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Re: A different fuse.

From: Laurence W. Coen <lwcoen@freewwweb.com>
To: 'Reflector' <reflector@awpi.com>
Subject: A different fuse.
Date: Friday, April 10, 1998 4:46 AM

The technology used in the circuit breakers for aircraft has been around
for as long as I can remember and I remember when they invented salt.  I am
using what I believe is a better mouse trap.  What I am using is a solid
state device.  It is a positive temperature coefficient (PTC) thermistor. 
It has no moving parts, doesn't arc on interruption, acts faster on
overload and can be reset in a fraction of a second.  I have attached a
circuit diagram that shows the way I protect branch circuits.  Physically,
the two LEDs are mounted above a rocker switch.  The green LED lights when
the switch is turned on.  In the event of an overload, the PolySwitch turns
off causing the green LED to go out and the red flasher LED to flash. 
Cycling the switch off and back on will reset the breaker.  Unlike the push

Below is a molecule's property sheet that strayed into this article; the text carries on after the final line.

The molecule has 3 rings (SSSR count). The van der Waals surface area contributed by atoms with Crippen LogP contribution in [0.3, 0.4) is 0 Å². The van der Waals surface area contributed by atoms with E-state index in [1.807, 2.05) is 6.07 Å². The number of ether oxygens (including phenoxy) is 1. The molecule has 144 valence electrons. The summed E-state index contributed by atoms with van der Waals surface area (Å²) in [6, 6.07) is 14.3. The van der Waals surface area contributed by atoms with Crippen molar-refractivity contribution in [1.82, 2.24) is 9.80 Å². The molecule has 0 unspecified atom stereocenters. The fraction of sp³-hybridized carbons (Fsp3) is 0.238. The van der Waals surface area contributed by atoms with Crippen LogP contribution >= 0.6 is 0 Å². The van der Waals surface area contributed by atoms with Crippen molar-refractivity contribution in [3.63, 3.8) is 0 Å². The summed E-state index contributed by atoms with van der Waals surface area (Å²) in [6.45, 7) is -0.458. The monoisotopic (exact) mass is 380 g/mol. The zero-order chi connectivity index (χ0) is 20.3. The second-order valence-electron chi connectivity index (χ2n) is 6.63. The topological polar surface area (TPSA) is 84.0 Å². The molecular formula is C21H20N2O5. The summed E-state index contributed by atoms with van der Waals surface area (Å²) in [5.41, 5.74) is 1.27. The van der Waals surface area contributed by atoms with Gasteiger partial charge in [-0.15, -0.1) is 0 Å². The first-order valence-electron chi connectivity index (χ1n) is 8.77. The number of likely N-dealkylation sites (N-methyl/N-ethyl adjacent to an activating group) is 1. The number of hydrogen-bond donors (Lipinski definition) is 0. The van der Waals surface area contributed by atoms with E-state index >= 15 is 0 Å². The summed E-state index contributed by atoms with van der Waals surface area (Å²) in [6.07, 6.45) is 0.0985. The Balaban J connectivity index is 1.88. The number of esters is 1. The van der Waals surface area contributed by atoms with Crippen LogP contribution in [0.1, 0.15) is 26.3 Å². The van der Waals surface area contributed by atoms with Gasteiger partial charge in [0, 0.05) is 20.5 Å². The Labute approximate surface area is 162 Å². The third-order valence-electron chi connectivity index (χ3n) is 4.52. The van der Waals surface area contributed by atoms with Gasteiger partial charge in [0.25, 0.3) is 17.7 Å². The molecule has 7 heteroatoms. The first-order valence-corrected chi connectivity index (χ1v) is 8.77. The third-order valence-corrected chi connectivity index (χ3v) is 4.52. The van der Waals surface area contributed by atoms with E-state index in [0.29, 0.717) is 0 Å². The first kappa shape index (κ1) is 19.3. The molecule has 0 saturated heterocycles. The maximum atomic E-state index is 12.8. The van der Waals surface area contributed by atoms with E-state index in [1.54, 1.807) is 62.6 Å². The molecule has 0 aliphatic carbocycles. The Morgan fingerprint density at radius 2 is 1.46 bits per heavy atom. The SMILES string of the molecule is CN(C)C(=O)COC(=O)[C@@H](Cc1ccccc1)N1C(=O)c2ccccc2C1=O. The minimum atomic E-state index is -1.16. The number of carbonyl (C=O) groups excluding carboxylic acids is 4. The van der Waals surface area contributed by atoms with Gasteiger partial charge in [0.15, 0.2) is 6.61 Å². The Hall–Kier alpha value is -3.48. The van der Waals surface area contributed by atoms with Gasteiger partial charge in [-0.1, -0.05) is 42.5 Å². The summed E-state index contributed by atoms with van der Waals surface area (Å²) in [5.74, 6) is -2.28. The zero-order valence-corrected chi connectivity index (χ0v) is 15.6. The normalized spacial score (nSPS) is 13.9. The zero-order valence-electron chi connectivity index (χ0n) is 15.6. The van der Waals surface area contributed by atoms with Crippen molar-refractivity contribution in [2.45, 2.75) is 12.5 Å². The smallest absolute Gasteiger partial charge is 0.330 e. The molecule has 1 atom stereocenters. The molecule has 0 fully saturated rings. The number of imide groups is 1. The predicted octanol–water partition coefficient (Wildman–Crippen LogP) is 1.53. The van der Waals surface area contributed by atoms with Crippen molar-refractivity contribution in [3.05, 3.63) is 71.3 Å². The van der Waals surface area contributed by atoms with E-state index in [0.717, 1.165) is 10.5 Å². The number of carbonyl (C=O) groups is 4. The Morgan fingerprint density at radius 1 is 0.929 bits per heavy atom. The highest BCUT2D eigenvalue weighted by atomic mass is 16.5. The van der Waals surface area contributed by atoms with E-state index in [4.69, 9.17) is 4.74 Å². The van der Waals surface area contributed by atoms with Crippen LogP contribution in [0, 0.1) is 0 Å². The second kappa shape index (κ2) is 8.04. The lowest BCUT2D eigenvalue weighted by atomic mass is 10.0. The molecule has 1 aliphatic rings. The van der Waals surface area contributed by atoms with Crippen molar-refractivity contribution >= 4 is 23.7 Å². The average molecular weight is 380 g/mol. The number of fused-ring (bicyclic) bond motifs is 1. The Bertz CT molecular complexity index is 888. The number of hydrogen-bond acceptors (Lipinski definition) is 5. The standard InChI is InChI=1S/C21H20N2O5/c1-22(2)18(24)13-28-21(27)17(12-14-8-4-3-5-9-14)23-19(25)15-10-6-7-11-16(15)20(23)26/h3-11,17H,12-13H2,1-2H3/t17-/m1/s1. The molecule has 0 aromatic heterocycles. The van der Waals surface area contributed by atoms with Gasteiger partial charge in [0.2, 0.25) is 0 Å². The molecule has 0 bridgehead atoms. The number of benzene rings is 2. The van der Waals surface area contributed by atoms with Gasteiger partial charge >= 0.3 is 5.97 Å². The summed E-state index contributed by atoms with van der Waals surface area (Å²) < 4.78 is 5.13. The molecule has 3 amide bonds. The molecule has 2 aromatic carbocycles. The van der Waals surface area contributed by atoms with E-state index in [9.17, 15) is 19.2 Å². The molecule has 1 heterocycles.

button type breakers, you cannot hold this one in and set your plane on

All these goodies can be obtained from Digi-Key (1-800-344-4539)

LED flasher  LT1042  $1.25 ea.
LED 12v green  MR3451QT  $.45 ea.
PolySwitch  RUE900  $1.47 ea. (9 amp. hold, other values available)

For those of you that are using an IVO in flight adjustable props, I would
recommend you add the RUE900 device in series with the current thermal
breaker supplied by IVO.  I ran some static tests to compare the mechanical
breaker to the solid state device.  The solid state device trips quickly
enough to cause less than half the compression of the plastic stop washer. 
I ran the prop from stop to stop several times and the solid state breaker
performed flawlessly.  The supplied breaker was still in the circuit and
never tripped during the testing.  I think that is the cheapest protection
you can get for your IVO gears.

I am not familiar with  these particular devices however, proper cb
selection for aircraft requires that the cb type should be a "trip free "
type that will not allow the flow of current even when the button is held
down , during an overload event. 


Jim Glindemann